Repulsae Nescia

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Repulsae Nescia is a Latin phrase meaning "ignorant of defeat" in English.[1] The longer phrase from Horace, Virtus Repulsae Nescia, is often translated as "courage knows no defeat".

History[edit]

It is found in Horace: Odes, III., 2, 17.[2] The following passage:

Virtus repulsae nescia sordidae
Intaminatis fulget honoribus,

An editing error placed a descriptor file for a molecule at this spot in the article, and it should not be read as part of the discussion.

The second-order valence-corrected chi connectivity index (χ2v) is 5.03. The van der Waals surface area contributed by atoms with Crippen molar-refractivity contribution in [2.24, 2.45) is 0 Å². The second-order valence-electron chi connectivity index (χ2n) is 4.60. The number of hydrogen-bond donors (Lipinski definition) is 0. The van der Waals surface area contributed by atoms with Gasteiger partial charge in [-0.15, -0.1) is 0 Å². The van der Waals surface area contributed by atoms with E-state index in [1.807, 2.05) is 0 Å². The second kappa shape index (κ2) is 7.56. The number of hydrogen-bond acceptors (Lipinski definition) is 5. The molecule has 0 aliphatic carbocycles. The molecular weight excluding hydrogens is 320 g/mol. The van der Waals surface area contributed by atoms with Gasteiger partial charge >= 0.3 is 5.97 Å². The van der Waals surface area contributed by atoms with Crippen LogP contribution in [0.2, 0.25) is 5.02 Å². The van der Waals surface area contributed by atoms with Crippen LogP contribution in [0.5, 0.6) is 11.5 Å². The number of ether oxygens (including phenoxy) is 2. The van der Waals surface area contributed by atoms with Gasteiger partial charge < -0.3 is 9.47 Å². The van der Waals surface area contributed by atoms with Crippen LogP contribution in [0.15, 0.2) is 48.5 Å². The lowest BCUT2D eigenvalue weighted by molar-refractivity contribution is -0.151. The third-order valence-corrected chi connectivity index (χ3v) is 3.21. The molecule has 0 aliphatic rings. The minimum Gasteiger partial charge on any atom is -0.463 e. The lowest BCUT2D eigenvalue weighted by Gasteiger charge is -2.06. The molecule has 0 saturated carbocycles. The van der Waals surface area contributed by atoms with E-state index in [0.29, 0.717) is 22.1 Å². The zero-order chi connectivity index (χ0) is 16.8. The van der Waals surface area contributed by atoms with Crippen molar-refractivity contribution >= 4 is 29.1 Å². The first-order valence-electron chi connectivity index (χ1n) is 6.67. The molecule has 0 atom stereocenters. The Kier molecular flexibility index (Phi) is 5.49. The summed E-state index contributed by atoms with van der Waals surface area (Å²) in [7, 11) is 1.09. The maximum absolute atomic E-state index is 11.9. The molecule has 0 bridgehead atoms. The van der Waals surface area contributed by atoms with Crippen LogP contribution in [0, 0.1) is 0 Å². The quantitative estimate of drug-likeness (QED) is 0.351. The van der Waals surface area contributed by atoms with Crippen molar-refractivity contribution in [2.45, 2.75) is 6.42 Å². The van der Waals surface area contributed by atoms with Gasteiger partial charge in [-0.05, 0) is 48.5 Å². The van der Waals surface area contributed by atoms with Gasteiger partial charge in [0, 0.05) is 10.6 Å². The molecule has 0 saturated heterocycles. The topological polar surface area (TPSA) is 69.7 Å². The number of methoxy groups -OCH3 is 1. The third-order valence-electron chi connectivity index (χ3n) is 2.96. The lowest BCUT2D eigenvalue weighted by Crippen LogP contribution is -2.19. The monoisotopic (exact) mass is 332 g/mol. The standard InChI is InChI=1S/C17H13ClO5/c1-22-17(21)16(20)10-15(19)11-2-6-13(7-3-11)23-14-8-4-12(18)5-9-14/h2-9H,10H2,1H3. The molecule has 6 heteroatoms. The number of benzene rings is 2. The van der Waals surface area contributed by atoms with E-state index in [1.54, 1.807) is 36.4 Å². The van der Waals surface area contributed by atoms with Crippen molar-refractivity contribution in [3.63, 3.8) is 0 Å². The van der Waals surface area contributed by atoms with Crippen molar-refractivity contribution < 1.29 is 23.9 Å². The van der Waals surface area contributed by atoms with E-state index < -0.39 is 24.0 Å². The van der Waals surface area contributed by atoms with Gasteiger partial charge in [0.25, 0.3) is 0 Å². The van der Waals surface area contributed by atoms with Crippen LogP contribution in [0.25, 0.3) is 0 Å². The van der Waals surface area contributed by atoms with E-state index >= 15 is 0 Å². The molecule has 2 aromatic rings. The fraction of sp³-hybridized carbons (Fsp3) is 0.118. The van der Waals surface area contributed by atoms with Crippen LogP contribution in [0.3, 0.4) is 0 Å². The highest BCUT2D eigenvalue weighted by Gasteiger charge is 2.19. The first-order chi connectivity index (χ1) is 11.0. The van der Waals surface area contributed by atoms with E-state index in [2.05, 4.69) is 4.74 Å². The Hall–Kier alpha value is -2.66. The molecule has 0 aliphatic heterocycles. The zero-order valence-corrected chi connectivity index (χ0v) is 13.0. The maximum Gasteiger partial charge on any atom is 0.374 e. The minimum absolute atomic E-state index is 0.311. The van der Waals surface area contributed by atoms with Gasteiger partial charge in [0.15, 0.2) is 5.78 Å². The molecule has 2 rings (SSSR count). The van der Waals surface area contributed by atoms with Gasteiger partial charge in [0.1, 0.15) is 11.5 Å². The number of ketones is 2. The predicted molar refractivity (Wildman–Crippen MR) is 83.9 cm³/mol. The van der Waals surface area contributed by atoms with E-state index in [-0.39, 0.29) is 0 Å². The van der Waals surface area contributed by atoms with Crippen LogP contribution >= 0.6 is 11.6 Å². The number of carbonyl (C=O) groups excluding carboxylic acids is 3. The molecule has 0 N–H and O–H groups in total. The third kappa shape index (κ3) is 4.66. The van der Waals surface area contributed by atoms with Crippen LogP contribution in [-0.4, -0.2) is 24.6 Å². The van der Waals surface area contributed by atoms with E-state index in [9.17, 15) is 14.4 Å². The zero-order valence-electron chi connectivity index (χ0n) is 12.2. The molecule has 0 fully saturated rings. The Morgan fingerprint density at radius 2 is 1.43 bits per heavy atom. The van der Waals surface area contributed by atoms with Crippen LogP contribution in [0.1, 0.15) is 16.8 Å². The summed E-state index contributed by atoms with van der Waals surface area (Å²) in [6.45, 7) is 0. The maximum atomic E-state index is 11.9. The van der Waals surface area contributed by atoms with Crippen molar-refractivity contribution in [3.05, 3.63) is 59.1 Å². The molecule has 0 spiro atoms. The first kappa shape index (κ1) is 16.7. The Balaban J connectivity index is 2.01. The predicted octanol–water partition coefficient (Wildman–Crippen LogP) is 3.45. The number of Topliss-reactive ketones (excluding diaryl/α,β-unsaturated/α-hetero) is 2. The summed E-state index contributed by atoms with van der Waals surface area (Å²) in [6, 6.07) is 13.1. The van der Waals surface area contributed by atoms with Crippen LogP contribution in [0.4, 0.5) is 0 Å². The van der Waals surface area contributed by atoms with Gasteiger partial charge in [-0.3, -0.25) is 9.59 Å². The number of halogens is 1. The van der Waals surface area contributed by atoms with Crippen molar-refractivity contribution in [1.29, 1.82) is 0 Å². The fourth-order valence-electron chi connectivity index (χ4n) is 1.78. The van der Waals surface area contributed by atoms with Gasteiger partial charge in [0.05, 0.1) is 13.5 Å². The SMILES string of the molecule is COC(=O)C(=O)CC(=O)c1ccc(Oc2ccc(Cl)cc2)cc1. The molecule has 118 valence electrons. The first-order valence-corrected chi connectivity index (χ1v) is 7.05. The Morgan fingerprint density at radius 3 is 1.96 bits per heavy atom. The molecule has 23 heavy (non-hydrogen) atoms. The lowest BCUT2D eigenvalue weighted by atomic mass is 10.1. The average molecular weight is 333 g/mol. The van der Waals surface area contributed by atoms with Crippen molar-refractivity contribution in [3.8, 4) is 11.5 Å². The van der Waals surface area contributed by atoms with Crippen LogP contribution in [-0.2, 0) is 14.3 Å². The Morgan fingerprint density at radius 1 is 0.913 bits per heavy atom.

Nec sumit aut ponit securis
Arbitrio popularis aurae.

was translated by Conington[3] as:

True Virtue never knows defeat:
Her robes she keeps unsullied still;
Nor take, nor quits, her curule seat,
To please a people's veering will.

Usage as a motto[edit]

See also[edit]

Notes and references[edit]